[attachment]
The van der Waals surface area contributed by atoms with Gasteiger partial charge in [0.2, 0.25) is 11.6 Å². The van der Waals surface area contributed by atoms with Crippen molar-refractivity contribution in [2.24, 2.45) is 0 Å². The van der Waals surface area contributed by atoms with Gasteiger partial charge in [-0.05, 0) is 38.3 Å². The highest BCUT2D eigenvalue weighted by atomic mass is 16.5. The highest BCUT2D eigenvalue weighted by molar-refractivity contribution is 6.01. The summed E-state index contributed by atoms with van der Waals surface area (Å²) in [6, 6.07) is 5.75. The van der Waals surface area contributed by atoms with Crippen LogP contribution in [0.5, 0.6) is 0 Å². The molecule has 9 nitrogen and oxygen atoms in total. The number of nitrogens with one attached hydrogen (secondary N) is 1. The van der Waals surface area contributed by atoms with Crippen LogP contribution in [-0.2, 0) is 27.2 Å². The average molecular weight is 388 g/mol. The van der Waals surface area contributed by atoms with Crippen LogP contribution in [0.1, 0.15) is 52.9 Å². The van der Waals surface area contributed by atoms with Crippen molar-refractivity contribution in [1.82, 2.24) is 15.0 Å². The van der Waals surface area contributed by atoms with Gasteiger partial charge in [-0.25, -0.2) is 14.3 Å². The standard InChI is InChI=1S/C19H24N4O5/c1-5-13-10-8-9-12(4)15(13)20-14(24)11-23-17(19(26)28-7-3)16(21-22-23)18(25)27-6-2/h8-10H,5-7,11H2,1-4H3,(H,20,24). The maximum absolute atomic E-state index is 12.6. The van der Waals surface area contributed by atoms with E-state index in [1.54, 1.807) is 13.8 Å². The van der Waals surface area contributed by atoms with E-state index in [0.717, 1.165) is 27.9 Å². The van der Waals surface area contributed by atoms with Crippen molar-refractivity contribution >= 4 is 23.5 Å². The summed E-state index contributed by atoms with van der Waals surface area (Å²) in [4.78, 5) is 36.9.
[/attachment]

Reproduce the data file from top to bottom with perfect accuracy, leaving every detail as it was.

The van der Waals surface area contributed by atoms with Gasteiger partial charge in [0.2, 0.25) is 11.6 Å². The van der Waals surface area contributed by atoms with Crippen molar-refractivity contribution in [2.24, 2.45) is 0 Å². The van der Waals surface area contributed by atoms with Gasteiger partial charge in [-0.05, 0) is 38.3 Å². The highest BCUT2D eigenvalue weighted by atomic mass is 16.5. The highest BCUT2D eigenvalue weighted by molar-refractivity contribution is 6.01. The summed E-state index contributed by atoms with van der Waals surface area (Å²) in [6, 6.07) is 5.75. The van der Waals surface area contributed by atoms with Crippen LogP contribution in [0.5, 0.6) is 0 Å². The molecule has 9 nitrogen and oxygen atoms in total. The number of nitrogens with one attached hydrogen (secondary N) is 1. The van der Waals surface area contributed by atoms with Crippen LogP contribution in [-0.2, 0) is 27.2 Å². The average molecular weight is 388 g/mol. The van der Waals surface area contributed by atoms with Crippen LogP contribution in [0.1, 0.15) is 52.9 Å². The van der Waals surface area contributed by atoms with Crippen molar-refractivity contribution in [1.82, 2.24) is 15.0 Å². The van der Waals surface area contributed by atoms with Gasteiger partial charge in [-0.25, -0.2) is 14.3 Å². The standard InChI is InChI=1S/C19H24N4O5/c1-5-13-10-8-9-12(4)15(13)20-14(24)11-23-17(19(26)28-7-3)16(21-22-23)18(25)27-6-2/h8-10H,5-7,11H2,1-4H3,(H,20,24). The maximum absolute atomic E-state index is 12.6. The van der Waals surface area contributed by atoms with E-state index in [1.54, 1.807) is 13.8 Å². The van der Waals surface area contributed by atoms with E-state index in [0.717, 1.165) is 27.9 Å². The van der Waals surface area contributed by atoms with Crippen molar-refractivity contribution >= 4 is 23.5 Å². The summed E-state index contributed by atoms with van der Waals surface area (Å²) in [4.78, 5) is 36.9.